Rhodes and Whitmier laid down three lines of decoys, weighted at both ends to keep them in place. They unstrapped the layout boat from the bow gunwales, and set it in the water. I climbed over the gunwale and into the layout. Whitmier handed me my shotgun, a box of shells and a two-way radio. They also dropped anchors off the layout’s fore and aft to keep it pointed toward the dekes. Rhodes moved his boat off a quarter-mile away.

Out there alone on the dark water, I felt the quiet. It’s a strange thing when a lack of sound becomes a force, a presence. I was tense, the whole experience too new for me to absorb all at once. But the weight of the quiet calmed me. I shifted back into the layout, scanned the horizon and the sky above. The sun was a red smear on the horizon when the first scoters came right over my face not 6 feet away.

Sea ducks come in low and fast, 3 or 4 feet off the water on a line. It’s not like mallards circling over a harvested soybean field and then sliding in. I shifted my line of sight to just over the layout’s prow, craning my neck. A pair of ducks zoomed in and I sat up, shotgun ready, too early, and they peeled off at 50 yards.

This happened a couple more times, and then I got it. What Rhodes had said: wait; close; be patient. It took three tries and maybe six shells before my first scoter hit the water. It flew in from right to left about midway into the decoys. I heard cheers from Rhodes and Whitmier echo over the water.

“Close” really did mean close; I needed to lay back until the ducks were at the edge of the dekes and fully committed. Angles? All different kinds can be had from a layout—and much sharper, tighter and lower. Plus, if I sat up in the boat too abruptly, the bottom shifted to one side, further throwing off my shot.

So it was on-the-job training on how to sit up, lift and swing my shotgun and fire, all of it as close as possible to one fluid move. It took practice, and a bunch of misses, but within an hour I bagged out, a young eider and four scooters, all drakes. I wasn’t real impressed with my shooting. There were four or five shells left in what had been a full box, but Rhodes was complimentary.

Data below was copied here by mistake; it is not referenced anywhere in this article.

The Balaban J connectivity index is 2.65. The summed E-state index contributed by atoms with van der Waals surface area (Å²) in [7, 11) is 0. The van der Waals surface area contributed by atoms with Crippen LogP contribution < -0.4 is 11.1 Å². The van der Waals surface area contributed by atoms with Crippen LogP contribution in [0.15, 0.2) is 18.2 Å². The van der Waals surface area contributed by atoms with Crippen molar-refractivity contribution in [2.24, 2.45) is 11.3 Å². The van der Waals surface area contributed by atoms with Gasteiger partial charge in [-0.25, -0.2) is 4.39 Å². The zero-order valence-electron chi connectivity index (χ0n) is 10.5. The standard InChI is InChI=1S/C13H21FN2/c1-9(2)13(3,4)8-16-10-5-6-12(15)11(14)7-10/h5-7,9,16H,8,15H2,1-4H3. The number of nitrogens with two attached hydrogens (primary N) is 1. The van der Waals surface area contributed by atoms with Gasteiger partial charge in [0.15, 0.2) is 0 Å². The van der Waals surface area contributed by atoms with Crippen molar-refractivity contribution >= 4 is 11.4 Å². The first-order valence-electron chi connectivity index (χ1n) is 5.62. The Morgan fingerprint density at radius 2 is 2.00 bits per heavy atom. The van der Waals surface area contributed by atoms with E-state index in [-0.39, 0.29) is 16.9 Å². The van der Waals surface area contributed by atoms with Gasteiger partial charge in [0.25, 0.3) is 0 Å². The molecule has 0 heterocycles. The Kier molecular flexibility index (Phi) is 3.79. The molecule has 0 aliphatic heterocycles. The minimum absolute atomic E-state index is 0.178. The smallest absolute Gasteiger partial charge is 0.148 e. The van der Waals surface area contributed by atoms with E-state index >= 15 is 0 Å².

“Believe me,” he said, “I’ve had guys blast off two boxes of shells and have nothing to show except a sore shoulder.”

Sea duck hunting is just so unique, said Rhodes, in year nine as a sea duck guide. “I’ve had some really hardcore waterfowlers come out with me, guys who’ve killed every kind of puddle duck there is, pounded Canadas and snows for years, too. But they’ve never bagged an eider.”

“You want an eider,” Rhodes continued, “you have to come here, Massachusetts or Maine. And you have to get out on the ocean.”

The next morning the ocean was like glass again. But we only had a couple of flights and I barely managed a pair of scoters.

“It’ll be better tomorrow,” Rhodes promised as we headed back. “They’re calling for weather tomorrow. That usually gets them feeding hard.”

It was like hunting on a teeter-totter, up and down on those rolling gray waves. But the eiders—a lot of them—were on the move, veering out over the water at all sorts of crazy angles.

I took the first eider on a crossing shot right-to-left as he cut over the decoys. Several flights of three and four birds came right at my face and over me before I could react. Then a hen and drake seesawed in from my left, interested in the decoys and moving slowly. Two shots and I had the drake.

Nothing else showed for about a half hour and then several flights of eiders came over, and a handful of shots later, I had two more in the water. The limit was five, but no more than four of a species, so I’d have to wait for a scoter. “Or come back to the boat, let Whitmier shoot?” Rhodes asked over the radio.

I was done. My head hurt and my stomach felt like someone had punched me hard.  Seasick meds had done all they could.

After Whitmier shot his limit of eiders, we pointed the boat toward the landing. I felt like I’d accomplished something, like I was a better hunter for the experience. Sure, I was a little seasick. That was a small price to pay for a morning on the ocean, though—that and the sun and the salt, the fast shooting, and eiders passing so near I could hear the wind whistle through their black and white feathers.